Gossamer Gear LT5

  • The most portable poles we have ever made, our LT5s are some of the lightest 3-piece poles on the planet. Works perfectly with our Ones, Twos, and Tarps for an unbeatable ultralight shelter setup.
  • Type: Telescoping (twist lock)
  • Weight per pair: 10.6 oz.
  • Grip: Foam
  • Shaft material: Carbon

These feathery weight poles with a simple, reliable build and comfy foam grips are ideal for thru-hiking where every ounce matters. Additionally, they are also adjustable, thanks to the twist-lock system.

Note that if any part of the pole gets damaged, Gossamer Gear offers replacement. That is something not usual with other brands.

If you are out for a durable trekking pole, you will not love the Gossamer Gear LT5. They aren’t super durable. Besides, they are pricey ($195) despite their relatively simple feature set. 

Leki Micro Vario Carbon

  • Type: Folding (lever lock)
  • Weight per pair: 16.9 oz.
  • Grip: Foam
  • Shaft material: Carbon

Are you looking for a packable trekking pole? These carbon poles will not let you down. They are lightweight and very user-friendly as you can set them up and fold them down effortlessly. In fact, you get about 8 inches of adjustment with the Leki’s Speed Lock 2 system.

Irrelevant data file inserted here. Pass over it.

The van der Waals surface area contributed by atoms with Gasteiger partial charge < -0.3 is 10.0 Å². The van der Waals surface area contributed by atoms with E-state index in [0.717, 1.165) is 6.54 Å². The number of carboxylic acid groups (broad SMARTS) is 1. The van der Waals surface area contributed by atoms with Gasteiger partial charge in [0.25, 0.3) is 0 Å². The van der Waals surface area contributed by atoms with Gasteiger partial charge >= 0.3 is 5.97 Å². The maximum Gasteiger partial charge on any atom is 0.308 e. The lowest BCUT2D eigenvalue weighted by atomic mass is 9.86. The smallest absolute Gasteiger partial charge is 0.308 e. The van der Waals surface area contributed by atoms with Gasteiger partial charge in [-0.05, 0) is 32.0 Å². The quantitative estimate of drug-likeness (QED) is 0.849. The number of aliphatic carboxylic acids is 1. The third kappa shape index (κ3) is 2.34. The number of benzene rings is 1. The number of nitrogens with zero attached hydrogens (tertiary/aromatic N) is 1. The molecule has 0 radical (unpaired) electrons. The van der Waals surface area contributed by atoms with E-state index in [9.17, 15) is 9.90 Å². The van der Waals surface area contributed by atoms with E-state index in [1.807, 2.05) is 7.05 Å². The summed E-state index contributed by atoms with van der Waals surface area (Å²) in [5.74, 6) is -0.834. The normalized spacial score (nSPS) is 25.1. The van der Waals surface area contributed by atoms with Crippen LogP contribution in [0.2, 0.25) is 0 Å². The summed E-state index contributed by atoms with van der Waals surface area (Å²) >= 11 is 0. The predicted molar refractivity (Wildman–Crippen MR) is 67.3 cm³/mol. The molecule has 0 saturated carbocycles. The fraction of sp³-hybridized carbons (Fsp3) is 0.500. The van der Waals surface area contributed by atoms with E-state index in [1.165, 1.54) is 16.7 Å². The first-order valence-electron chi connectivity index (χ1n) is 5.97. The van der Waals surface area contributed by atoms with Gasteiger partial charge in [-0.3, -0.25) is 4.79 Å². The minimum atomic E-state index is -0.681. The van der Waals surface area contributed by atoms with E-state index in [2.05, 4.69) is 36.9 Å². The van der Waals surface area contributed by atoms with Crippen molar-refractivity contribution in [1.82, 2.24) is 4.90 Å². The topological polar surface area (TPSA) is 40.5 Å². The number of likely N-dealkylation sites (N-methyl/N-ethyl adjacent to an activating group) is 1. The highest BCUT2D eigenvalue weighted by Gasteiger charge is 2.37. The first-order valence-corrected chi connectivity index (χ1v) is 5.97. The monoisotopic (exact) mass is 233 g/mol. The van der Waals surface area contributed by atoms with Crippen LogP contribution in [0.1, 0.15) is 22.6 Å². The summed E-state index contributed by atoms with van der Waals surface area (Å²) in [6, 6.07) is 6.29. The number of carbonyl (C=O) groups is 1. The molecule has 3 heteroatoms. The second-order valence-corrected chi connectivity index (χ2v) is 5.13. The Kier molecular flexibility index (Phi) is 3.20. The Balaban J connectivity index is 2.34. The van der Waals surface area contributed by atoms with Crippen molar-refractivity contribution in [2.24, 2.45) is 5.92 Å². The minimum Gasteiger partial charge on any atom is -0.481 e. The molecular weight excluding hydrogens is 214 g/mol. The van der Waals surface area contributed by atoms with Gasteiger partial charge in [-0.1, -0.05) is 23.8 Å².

The carbon shaft is sturdy enough for leaning on during steep descents and for crossing glaciers. The foam grips are the nicest you can have.

What about the downside? These poles are a bit expensive. You must drop $200 to own them. You will even pay more if you decide to buy the Micro Vario Carbon, which goes for $230.

Why Choose Trekking Poles?


  • Improved balance on tricky terrains
  • Relief for your knees on the descent
  • Versatility as tent poles or other uses


  • Can be cumbersome when not in use
  • May increase overall energy expenditure

Buying Guide

Types of Trekking Poles

Telescoping poles are the most common and versatile, featuring 2-3 sections that expand and contract for easy adjustments. The locking mechanism should be of high quality to avoid malfunctions.

Material Choices

Aluminum and carbon are the two most common materials, each with its own pros and cons. Aluminum tends to be more durable but heavier, while carbon is lighter but can snap under heavy pressure.

Grip Material

Your options are typically cork, foam, or rubber. Cork wicks away sweat and offers a comfortable grip, while the foam is soft but retains moisture. Rubber is best suited for colder climates.

Considerations for Weight and Durability

Lighter poles are more comfortable on long treks, but durability should not be sacrificed for the sake of shedding a few ounces.

Final Thoughts

The trekking pole market offers an extensive range of options catering to varied hiking needs. It’s essential to prioritize features that suit your specific requirements and budget. Whether you opt for a budget-friendly or a high-end pair, trekking poles can significantly improve your hiking experience. Make the right choice today and hike like a pro.